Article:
A staff member writes:  Being outside encourages skills that a classroom can’t touch; problem-solving that combines visceral engagement with intellectual development.  Kids use their bodies and their hands to interact with the world; they have more chances to grow emotionally and socially.   Camp is like school on steroids; I have freedom that spans the out of doors and my “classroom” encompasses whenever I can dream up…kids are more engaged, receptive in nature.  After this experience, I will always make sure that there in an outdoor component to everything I teach.  Here we teach emotional intelligence with every interaction…everyone here is an educator because everything we do is intentional.

So what have these campers and counselors captured?  They have eloquently stated why camp is part of their educational experience.  The have described the soft skills, otherwise known as the 21st century skills that guide every student through every learning event of their lives from the Biology lab, to learning the “J” stroke with a canoe, to playing in the band, to saddling a horse, to team sports in Physical Education, and to engaging in a reflective essay in English, or the genuine appreciation for a sunset.  It is the development of these soft skills…these 21st century skill…that camp does well and where schools struggle…As educators, it is incumbent upon us all to work collaboratively with our local, state, and national school communities and articulate what our important contributions, let them articulate what they provide and intentionally plan for a vision of educational excellence for every child.  We can no longer live in the safe isolation that has defined our relationships for over 150 years.  The camp community and the school community absolutely need one another if they are to continue to be relevant, to continue to prepare young people for active involvement in our democracy, engagement in the environmental crises we are facing, and shared responsibility for all others across the globe.

So much of what we hear about effective education calls for the reform of the system.  However, maybe “reform” isn’t the answer.  Maybe “renewal” captures our charge with more clarity.  It is my supposition that each entity, schools, and camps, do better because of the other, while they can (and often do) exist in isolation their collectives outcomes will dramatically improve the life of each child who benefit from the good work in both environments.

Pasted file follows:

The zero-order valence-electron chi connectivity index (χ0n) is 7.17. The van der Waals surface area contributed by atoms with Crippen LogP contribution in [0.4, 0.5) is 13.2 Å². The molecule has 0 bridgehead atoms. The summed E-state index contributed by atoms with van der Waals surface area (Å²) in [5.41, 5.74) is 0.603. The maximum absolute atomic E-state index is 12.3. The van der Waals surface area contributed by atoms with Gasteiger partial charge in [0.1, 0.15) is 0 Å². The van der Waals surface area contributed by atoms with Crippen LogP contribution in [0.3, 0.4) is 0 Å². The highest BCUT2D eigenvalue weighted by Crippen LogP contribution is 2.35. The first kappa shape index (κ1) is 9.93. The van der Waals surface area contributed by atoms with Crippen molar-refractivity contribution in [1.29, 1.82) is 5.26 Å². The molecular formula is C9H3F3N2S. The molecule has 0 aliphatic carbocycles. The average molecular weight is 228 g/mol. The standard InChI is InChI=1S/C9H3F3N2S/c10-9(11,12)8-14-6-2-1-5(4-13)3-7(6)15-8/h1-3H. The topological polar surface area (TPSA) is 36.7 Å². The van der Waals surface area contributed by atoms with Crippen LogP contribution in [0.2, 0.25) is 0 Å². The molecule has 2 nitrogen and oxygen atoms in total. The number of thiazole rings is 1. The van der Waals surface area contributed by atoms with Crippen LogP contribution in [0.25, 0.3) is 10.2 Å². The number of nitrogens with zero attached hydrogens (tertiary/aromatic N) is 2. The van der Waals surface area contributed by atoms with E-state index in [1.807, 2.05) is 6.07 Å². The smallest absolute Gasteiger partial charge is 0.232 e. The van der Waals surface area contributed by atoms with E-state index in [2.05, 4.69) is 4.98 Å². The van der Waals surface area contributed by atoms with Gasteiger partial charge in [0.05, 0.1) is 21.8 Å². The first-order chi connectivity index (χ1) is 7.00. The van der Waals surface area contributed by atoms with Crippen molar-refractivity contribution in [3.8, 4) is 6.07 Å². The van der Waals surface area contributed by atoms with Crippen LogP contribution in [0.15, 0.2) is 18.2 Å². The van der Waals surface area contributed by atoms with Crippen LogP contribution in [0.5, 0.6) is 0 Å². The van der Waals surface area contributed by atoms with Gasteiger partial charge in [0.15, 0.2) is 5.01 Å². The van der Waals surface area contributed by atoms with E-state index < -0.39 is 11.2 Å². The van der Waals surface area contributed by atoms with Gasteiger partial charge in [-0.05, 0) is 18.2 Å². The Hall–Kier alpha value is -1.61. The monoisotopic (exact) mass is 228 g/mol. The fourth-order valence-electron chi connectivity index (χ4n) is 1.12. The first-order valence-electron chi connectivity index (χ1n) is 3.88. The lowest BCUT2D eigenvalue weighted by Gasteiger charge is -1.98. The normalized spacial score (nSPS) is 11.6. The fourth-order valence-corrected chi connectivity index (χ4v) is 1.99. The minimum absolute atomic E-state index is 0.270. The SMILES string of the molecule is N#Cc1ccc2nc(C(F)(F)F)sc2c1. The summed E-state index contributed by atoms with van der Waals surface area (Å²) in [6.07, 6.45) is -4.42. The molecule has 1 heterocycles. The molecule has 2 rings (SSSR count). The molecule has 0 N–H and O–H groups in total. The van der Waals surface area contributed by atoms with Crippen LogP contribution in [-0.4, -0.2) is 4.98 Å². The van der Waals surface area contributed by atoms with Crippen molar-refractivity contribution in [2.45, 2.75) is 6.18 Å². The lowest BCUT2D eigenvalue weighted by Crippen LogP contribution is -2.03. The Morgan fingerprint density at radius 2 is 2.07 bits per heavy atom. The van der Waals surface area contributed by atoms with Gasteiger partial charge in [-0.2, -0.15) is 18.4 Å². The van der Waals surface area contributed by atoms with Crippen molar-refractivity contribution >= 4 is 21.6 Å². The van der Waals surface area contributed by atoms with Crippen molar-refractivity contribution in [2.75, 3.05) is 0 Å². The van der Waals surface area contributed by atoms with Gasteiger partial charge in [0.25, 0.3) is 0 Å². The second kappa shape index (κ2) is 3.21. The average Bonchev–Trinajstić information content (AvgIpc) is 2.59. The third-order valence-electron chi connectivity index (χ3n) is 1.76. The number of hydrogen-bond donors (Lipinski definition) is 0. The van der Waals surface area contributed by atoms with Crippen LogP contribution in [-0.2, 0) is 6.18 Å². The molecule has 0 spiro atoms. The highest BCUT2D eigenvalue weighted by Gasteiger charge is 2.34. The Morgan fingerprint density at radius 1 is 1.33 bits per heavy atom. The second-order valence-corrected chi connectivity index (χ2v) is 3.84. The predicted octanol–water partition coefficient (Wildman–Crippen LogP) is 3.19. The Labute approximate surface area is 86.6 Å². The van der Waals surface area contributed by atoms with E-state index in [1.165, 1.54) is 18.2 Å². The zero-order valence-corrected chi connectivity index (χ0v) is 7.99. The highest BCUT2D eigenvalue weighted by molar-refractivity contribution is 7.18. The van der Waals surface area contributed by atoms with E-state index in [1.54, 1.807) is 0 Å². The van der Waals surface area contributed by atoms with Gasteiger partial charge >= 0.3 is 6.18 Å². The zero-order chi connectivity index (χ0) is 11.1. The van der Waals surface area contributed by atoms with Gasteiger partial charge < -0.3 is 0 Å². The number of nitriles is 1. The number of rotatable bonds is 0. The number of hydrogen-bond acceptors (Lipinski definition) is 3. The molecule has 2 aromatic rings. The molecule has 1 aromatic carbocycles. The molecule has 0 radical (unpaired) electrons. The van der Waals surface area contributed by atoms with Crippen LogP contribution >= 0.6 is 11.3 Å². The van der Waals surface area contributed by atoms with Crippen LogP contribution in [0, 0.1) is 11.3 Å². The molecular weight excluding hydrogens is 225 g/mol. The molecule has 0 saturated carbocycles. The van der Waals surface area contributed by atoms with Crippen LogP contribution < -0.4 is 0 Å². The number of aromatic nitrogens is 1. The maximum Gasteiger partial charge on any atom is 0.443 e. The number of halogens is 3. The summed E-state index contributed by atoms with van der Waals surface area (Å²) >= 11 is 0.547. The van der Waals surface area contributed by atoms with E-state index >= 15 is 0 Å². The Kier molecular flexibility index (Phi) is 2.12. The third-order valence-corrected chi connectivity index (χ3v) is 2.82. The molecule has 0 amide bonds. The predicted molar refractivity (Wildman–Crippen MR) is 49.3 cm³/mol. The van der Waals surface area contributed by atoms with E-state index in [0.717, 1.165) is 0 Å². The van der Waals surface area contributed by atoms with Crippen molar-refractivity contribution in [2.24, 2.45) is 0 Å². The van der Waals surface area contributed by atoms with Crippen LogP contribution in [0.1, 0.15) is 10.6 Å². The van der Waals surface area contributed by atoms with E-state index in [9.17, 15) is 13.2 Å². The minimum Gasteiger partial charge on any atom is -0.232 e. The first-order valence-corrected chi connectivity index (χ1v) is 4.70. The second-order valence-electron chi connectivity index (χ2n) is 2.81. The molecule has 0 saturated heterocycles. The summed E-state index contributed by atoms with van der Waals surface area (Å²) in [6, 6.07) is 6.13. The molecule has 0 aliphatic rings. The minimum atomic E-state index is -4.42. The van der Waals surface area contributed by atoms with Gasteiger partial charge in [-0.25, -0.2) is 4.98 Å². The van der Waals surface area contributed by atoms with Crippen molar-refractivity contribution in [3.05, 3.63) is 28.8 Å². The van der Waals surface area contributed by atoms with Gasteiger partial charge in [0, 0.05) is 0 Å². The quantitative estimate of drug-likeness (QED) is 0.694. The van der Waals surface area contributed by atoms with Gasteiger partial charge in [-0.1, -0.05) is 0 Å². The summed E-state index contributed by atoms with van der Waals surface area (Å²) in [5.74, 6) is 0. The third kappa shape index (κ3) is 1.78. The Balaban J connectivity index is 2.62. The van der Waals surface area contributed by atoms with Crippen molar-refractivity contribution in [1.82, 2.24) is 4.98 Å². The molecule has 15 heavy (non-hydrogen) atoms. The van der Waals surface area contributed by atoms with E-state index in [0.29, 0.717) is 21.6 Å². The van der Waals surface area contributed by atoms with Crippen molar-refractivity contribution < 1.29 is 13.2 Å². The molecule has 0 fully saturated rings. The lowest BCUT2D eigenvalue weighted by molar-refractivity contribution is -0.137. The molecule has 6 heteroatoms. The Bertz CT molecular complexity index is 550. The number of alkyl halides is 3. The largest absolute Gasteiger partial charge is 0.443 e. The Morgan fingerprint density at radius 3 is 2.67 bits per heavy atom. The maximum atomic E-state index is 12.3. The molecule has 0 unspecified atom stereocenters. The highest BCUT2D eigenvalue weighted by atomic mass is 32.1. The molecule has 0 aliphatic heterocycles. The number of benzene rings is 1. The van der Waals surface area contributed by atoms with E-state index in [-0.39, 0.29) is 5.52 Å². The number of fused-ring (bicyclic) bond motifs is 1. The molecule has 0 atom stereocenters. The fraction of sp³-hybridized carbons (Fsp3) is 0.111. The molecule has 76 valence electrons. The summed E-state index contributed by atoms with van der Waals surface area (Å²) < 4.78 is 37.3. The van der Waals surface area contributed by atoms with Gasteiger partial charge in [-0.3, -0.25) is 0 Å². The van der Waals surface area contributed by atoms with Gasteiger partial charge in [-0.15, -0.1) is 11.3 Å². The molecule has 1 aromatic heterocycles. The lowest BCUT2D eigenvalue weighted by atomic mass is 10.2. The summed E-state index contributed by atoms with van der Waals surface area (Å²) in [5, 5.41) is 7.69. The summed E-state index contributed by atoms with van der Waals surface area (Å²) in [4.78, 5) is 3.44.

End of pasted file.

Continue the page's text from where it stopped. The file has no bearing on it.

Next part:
The work in which we engage is best understood by what John Goodlad has called “Simultaneous Renewal”.  It is not in reform that we find answers, but in continual growth.  It’s a “space” where we recognize what is good and we build upon it.  It’s also a “space” where we identify needed change; those elements that are barriers to our growth.  Reform, on the other hand, is a call for throwing out the good work that has been done, and constructing a new “world order”.  But as we look at how we learn, we begin from what we know…doesn’t renewal sounds like a more realistic way to provide ongoing, effective, instruction!  Reform is much about ideas that have no foundation, no place in practice, and are therefore relegated to existence in rhetoric without any manifestation in the reality of the educational environment.

“Renewal” is hopeful and resonates with the power of a joyful educational system that is always in process…always climbing, always meeting children where they are and taking them where they need to be…it speaks to the “camp” experience and its place in the education of every child. It is this commitment to personal growth that we remember in our own camp experience, it’s the memory of last summer’s “renewal” that brings a camper back the next year, and staff back for several seasons!  It is what we do!

Simultaneous Renewal is a realization that innovations, ideas, and creative endeavors are robust when they have a tangible benefit for participant.  In our daily camp activity schedules are we insuring that all participants;  campers, counselors, directors, vendors, parents, staff, etc. are involved in the mission and engaged in making the experience meaningful.   Every participant must be engaged in the mission, and therefore must be actively part of the culture.  All participants must “belong” to the camp environment if they are to create meaning within the day to day operations.  Are cooks invited to campfires? Are mechanics invited to an appreciation breakfast put on by campers? Are mail carriers greeted with “ant cookies” made especially for them? So, I would ask you, how is renewal built into your camp processes, staff training, activity dockets, letters home, etc.?